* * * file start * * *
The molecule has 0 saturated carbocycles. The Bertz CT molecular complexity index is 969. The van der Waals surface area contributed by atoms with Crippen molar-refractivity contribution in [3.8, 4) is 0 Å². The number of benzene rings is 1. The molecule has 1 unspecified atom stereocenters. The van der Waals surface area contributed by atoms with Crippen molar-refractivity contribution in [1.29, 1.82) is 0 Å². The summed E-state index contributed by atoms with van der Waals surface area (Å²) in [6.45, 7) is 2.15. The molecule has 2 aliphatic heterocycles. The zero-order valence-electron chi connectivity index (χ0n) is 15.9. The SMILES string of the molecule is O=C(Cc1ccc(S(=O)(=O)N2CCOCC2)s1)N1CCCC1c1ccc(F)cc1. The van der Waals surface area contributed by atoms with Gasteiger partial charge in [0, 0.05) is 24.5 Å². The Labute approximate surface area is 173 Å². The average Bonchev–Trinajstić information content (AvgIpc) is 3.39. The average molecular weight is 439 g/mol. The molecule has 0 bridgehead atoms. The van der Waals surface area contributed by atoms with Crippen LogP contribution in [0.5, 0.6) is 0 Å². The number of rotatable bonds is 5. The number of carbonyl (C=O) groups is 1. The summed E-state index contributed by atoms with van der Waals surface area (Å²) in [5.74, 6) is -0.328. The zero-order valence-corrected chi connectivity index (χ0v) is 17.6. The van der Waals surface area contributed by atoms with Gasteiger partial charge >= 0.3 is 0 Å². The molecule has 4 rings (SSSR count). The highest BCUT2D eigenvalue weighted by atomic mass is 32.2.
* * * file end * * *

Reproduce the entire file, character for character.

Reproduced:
The molecule has 0 saturated carbocycles. The Bertz CT molecular complexity index is 969. The van der Waals surface area contributed by atoms with Crippen molar-refractivity contribution in [3.8, 4) is 0 Å². The number of benzene rings is 1. The molecule has 1 unspecified atom stereocenters. The van der Waals surface area contributed by atoms with Crippen molar-refractivity contribution in [1.29, 1.82) is 0 Å². The summed E-state index contributed by atoms with van der Waals surface area (Å²) in [6.45, 7) is 2.15. The molecule has 2 aliphatic heterocycles. The zero-order valence-electron chi connectivity index (χ0n) is 15.9. The SMILES string of the molecule is O=C(Cc1ccc(S(=O)(=O)N2CCOCC2)s1)N1CCCC1c1ccc(F)cc1. The van der Waals surface area contributed by atoms with Gasteiger partial charge in [0, 0.05) is 24.5 Å². The Labute approximate surface area is 173 Å². The average Bonchev–Trinajstić information content (AvgIpc) is 3.39. The average molecular weight is 439 g/mol. The molecule has 0 bridgehead atoms. The van der Waals surface area contributed by atoms with Crippen LogP contribution in [0.5, 0.6) is 0 Å². The number of rotatable bonds is 5. The number of carbonyl (C=O) groups is 1. The summed E-state index contributed by atoms with van der Waals surface area (Å²) in [5.74, 6) is -0.328. The zero-order valence-corrected chi connectivity index (χ0v) is 17.6. The van der Waals surface area contributed by atoms with Gasteiger partial charge >= 0.3 is 0 Å². The molecule has 4 rings (SSSR count). The highest BCUT2D eigenvalue weighted by atomic mass is 32.2.